Festival Deltebre Dansa - EFFE Laureate
Get more insight on Festival Deltebre Dansa. Read Simon Mundy's interview with Veronica Guirguis, member of the communication team.
The River Ebro rises in the Cantabrian Mountains and flows South-east through Zaragoza, reaching the Mediterranean about halfway between Barcelona and Valencia. Where it meets the sea, a wide delta has formed of wetlands and silt, now a National Nature Reserve for its wildlife and delicate environment. Deltebre, the core settlement on these flatlands, takes its name from its surroundings. To start a dance festival and community there could only be the result of one passionate individual. In this case it was Roberto Olivan, a dancer and choreographer who has spent much of his career in Brussels, first working with the celebrated Rosas company and then, from 2001, with his own group, R.O.P.A.- Roberto Olivan Performing Arts.
Deltebre and its nearby town upriver, Tortosa, are home, though, and from 2004 he decided he wanted to give something back so he started the festival – not as a normal series of performances but as a summer celebration of dance and movement, using professionals, workshop participants and local people. Workshops have become integral to Olivan's way of creating and he leads them all over the world. At home, though, he wanted to 'show his own people his work, and help young people study and live the performing arts,' says member of the communication team, Veronica Guirguis.
Now there are two intensive weeks of workshops in July, with
over 150 professional participants and around 300 beginners or talented
amateurs. Intensive is the word. The workshops start at 9:30 in the morning and
continue until 6pm. In the early evening there are talks and discussions before
performances start at 10. 'Then we party,' smiles Veronica, 'nobody wants to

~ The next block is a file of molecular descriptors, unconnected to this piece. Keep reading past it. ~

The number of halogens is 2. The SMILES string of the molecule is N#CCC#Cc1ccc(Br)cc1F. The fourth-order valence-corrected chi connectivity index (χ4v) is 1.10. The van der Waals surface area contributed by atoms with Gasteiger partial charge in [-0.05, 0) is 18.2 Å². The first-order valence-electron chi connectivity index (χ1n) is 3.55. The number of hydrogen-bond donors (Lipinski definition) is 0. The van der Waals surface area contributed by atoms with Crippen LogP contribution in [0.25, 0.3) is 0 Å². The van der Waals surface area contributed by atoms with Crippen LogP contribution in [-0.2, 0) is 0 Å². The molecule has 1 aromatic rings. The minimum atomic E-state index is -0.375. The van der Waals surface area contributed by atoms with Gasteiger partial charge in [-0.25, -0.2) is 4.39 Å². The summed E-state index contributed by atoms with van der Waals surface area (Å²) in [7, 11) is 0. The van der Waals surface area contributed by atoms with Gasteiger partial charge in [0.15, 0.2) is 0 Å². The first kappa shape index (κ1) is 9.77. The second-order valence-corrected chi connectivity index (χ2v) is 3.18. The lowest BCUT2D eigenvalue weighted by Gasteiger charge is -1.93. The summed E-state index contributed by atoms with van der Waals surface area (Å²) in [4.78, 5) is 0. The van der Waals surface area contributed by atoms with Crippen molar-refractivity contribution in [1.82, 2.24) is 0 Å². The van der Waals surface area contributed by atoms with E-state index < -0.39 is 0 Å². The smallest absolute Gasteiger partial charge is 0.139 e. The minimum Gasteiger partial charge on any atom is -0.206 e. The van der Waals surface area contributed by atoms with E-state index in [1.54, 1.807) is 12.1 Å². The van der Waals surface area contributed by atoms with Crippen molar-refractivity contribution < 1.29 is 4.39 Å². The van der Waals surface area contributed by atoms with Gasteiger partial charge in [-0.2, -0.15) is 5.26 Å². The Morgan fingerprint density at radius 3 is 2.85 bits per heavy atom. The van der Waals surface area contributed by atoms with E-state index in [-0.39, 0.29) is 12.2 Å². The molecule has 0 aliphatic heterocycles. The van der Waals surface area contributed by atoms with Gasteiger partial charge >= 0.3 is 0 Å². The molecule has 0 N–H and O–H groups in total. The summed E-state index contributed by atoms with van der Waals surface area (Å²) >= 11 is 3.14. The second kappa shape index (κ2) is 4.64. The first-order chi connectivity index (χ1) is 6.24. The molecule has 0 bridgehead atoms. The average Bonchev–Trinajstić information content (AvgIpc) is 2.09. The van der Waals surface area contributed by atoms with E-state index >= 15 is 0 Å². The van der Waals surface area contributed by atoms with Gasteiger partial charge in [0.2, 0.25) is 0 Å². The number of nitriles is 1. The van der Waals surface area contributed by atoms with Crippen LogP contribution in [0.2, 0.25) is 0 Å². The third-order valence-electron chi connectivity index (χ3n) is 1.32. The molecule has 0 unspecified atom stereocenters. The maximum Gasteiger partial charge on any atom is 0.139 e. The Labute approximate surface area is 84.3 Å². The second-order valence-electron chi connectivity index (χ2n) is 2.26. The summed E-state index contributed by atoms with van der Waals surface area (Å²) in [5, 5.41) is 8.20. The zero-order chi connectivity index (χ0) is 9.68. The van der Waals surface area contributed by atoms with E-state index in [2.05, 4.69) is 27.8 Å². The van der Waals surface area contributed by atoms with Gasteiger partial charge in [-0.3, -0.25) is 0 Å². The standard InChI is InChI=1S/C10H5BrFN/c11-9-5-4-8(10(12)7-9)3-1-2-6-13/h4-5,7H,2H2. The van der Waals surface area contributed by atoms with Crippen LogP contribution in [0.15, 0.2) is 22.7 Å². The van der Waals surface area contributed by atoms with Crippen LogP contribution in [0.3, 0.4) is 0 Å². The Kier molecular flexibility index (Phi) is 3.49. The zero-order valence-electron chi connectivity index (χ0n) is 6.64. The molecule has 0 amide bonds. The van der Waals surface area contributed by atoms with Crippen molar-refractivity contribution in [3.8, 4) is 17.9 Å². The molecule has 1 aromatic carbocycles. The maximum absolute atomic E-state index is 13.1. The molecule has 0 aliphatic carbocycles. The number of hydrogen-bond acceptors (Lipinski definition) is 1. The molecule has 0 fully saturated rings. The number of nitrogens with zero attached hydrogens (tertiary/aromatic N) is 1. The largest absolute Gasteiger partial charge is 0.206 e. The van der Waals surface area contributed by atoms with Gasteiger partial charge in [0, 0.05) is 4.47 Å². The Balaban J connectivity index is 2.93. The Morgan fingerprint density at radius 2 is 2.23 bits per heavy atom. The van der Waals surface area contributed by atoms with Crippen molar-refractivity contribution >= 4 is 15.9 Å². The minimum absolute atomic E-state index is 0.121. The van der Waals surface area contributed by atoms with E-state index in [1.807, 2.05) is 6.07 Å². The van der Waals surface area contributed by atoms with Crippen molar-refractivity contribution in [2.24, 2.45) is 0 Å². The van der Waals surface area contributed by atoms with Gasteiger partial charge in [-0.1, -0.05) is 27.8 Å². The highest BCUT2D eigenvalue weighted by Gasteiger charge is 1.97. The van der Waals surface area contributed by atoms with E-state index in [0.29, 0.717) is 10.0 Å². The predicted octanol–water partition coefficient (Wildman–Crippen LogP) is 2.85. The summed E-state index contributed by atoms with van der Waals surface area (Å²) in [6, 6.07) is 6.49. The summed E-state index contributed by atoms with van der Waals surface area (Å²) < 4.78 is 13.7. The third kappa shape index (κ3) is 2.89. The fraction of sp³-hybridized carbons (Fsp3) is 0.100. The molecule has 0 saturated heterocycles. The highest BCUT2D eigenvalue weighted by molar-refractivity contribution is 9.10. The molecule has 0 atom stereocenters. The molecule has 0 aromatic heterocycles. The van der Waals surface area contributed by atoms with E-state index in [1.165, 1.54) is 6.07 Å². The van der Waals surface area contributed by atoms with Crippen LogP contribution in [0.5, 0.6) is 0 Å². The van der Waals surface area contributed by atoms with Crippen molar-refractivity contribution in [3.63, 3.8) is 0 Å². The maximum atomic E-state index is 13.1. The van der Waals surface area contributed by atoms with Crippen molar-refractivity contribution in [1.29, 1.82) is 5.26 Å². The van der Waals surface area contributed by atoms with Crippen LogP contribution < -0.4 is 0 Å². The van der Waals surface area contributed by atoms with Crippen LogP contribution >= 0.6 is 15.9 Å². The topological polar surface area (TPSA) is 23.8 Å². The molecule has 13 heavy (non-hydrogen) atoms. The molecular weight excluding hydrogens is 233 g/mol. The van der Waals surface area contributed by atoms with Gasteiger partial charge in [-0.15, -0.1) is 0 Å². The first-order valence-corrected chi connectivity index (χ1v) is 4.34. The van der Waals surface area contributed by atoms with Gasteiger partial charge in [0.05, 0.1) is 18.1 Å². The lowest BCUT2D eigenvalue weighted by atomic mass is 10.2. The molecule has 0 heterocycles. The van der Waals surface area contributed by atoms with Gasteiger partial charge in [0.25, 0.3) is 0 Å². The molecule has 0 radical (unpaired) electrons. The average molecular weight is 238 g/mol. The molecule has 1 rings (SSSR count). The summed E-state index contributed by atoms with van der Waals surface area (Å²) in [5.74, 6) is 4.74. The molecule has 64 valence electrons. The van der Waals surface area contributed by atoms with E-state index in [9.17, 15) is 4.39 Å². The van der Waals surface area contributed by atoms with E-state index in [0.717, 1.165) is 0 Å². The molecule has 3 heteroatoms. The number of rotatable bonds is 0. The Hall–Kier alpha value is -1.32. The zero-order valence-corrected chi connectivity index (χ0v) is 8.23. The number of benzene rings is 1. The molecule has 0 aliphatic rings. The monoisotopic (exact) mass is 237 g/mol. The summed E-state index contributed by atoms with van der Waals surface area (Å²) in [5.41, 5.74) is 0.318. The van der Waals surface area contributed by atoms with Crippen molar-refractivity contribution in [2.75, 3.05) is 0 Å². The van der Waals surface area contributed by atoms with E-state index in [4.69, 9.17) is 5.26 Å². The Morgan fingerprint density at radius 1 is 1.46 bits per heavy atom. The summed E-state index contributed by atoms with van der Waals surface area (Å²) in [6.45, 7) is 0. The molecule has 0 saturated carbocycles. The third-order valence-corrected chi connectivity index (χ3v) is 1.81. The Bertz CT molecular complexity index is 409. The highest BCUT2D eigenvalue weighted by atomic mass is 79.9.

miss a second so of course everybody stays till late.' In the midsummer heat
such dancing must be exhausting. 'It would be easier when the weather is cooler
but this is the time of the year when everybody is free,' whether from
universities or dance company seasons.
It would be easier to hold workshops in a big city like Barcelona, 'but it wouldn't be the same. Here we are able to create our own performing arts city a long way from anywhere else.' As so often in places where there is no professional artistic tradition, there was resistance to the festival and Roberto Olivan's ambitions at the start. Fifteen years later, the attitude 'has completely changed. Now people wait for it and talk about it for months before.' Roberto says the festival has 'helped Deltebre develop cultural tourism – visitors who want high quality in what they see and do. We have a very fragile environment in the Ebro delta and we have to have visitors who will help us take care of it.'
Festival Deltebre Dansa
08 Jul 2019 - 21 Jul 2019
Sofie & Carlo episode 4
Somewhere in Europe a festival is underway. Every day brings a crisis. Somehow the big people in charge only ever arrive at the end. Only the two young interns, Sofie and Carlo, stand between triumph and disaster.
Mother Tongues Festival - EFFE Laureate
Ireland is now a country where many languages are spoken but most in the privacy of homes, not in public. The Mother Tongues Festival tackles that monolingual public space by offering a high quality artistic programme. 'Maybe we are saying these are not foreign languages – it's the way Ireland is now,' says Festival Producer Francesca la Morgia, 'More and more families live in bilingual or trilingual households.'